All About Carb Jetting
This shows the two main types of needles. When selecting a needle the length of the straight section is just as important as the taper angle(s). Sometimes you can see that it is a double taper needle by holding a metal rulers edge up against the needles taperd portion. Typically the dual tapered needles are of the last type shown here which richen the jetting between closed and open throttle which is best for race bikes.
Measure the slide open height (from bottom of venturi) after you set it for a consistent idle. More than 11% of the carb bore (the carb size) means the idle jet may be too big for a reed valved engine. Under 11% may mean the needle jet is wallowed out and too much fuel is coming up from there into the carb venturi. [read more] Just multiply carb size by 0.11 to know the 11% distance. If you have lots of small sizes of allen wrenches you can use them to figure out the slide open distance by placing it under the slide (if it fits). Another way is to use your digital caliper to measure how far down from the carb top the top of the slide is at "closed" throttle. Then unscrew the slide stop screw (write down how many turns) till the slide bottoms out. Then remeasure how far down the slide is. The difference of the two measurements is the slide height at idle.
Two important measurements are the needle shroud height and the recess of the needle jet (atomizer) from the base of the venturi (A37 on the VM sheet). That last measurement is from the base to the narrowest opening of the jet. Notice that they curve right there so don't measure to the jets top. Normally it's around 2mm.
The measurement of the inlet bell diameter affects how much the idle jetting is still in effect at WOT. The bigger the diameter, the more it stays in effect which is why Dellorto's are much more that way than Mikuni VM's.
Important!: Most gas has 10% ethanol which causes your engine to run leaner. You need to know how much ethanol is in your gas to use my jetting calculator. You can test it yourself with an ethanol tester or look on the gas pump for the sticker revealing how much ethanol is in the gas. Here is a site that explains more about this topic: https://www.pure-gas.org/about After reading its page then click on "Stations" and then at the bottom of the page click onto the letters for your State to see which stations sell ethanol-free gas. All older bikes need to use ethanol-free gas for the longevity of the crank seals, carb float needle valve rubber tip, and gas lines (well you can buy ones that won't harden). Here's my page showing how to remove the ethanol: www.dragonfly75.com/moto/no-alcohol.html Bikes run stronger with ethanol-free gas and are jetted correctly.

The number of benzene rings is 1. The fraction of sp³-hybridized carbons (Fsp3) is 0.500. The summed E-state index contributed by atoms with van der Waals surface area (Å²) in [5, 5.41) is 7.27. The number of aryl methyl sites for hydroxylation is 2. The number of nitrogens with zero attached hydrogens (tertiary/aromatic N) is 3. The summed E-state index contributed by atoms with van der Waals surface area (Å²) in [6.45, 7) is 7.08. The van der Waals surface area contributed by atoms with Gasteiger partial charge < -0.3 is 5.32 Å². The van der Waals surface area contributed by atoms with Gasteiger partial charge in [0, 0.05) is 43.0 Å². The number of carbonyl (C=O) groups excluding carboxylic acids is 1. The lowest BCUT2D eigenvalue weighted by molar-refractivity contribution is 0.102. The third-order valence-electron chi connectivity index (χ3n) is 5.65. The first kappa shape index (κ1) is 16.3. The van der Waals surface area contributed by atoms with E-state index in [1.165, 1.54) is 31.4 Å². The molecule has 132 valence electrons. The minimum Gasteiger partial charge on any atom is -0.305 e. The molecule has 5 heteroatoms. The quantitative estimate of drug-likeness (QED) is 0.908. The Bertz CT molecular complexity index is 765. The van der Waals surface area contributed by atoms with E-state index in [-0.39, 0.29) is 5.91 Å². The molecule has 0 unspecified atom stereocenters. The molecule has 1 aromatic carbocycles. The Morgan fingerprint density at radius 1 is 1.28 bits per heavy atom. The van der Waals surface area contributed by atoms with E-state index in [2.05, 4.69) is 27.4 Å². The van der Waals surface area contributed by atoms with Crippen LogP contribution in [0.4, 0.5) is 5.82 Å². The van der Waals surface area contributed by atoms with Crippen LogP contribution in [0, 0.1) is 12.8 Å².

Please don't despair that this process is too tedious. It is detail oriented but that is what is necessary for selecting the perfect needle for your ride. The more needles you test on the spreadsheet the easier the process becomes. Then just wait for the smile on your face once you go riding again. It's just great to have a carb correctly jetted. Say goodbye to fouled plugs and seized cylinders! (that is if you heeded my advice on engine oil)
The instructions for using the jetting calculator version 7 are at these web pages:
Mikuni VM/TM Carbs, Mikuni TMS/TMX Carbs,
Keihin Carbs, Dellorto Carbs, Other Carbs
ALL MY JETTING VIDEOS:
Here are the graphs I derived by testing jets and a needle/needle-jet combo for actual flow (using premix) in relation to flow area. The needle jet flow area was calculated according to the diameter of the needle at the needle jet and the diameter of the needle jet hole as the needle was tested at different needle heights. As you can see the pilot and main jets have a linear relationship between flow area and flow except for being slightly offset.
This shows how the air velocity affects suction/gas-flow: And my graph showing how the needle shroud height affects jetting:
Questions & Answers
HOW DOES IT BASICALLY WORK?
(If after reading this you think it is over your head, just realize that how it works is all automatic within the program and doesn't require any of your brain power. Just watch these videos: #1 #2.)
1) The spreadsheet relies on you first determining by trial and error what the perfect idle and main jets are and testing mid throttle jetting (how it runs) so you can enter a jetting number in the program for that. Then according to the other entered data (needle, needle height, needle jet size, slide cutaway) the program graphs your jetting and compares it to the full graph of ideal jetting.
2) It takes the needle and needle jet data to calculate the flow area between them at all 8 positions of slide and calculates its effective area by a formula that simulates its non-linear flow in real life (discovered by my own testing).
3) It takes the inverse of the combined inverses of needle area and main jet area to find the effective flow area of the two combined.
4) Jetting richness of needle/main is calculated to be the effetive flow area multiplied by the calculated suction which is non-linearly related to air velocity.
5) The jetting richness is further multiplied by factors derived from altitude, % ethanol, humidity, temperature, and needle shroud height.
6) The idle richness is calculated using the jet flow area, calculated suction, and front slide open area.
7) It adds together the jetting from the idle jet and the needle/main jet to arrive at total jetting ratio thru the whole throtte range.
8) It compares the calculated ratios with the ideal ratios and then graphs the result of the difference between the two as a blue line graph.
Is your head hurting now? Hey, you did ask! Just don't ask about my expansion chamber calculator if you don't want your head to explode.
Why should I trust a calculator when any tuner will tell you that each engine is unique and will need different jetting?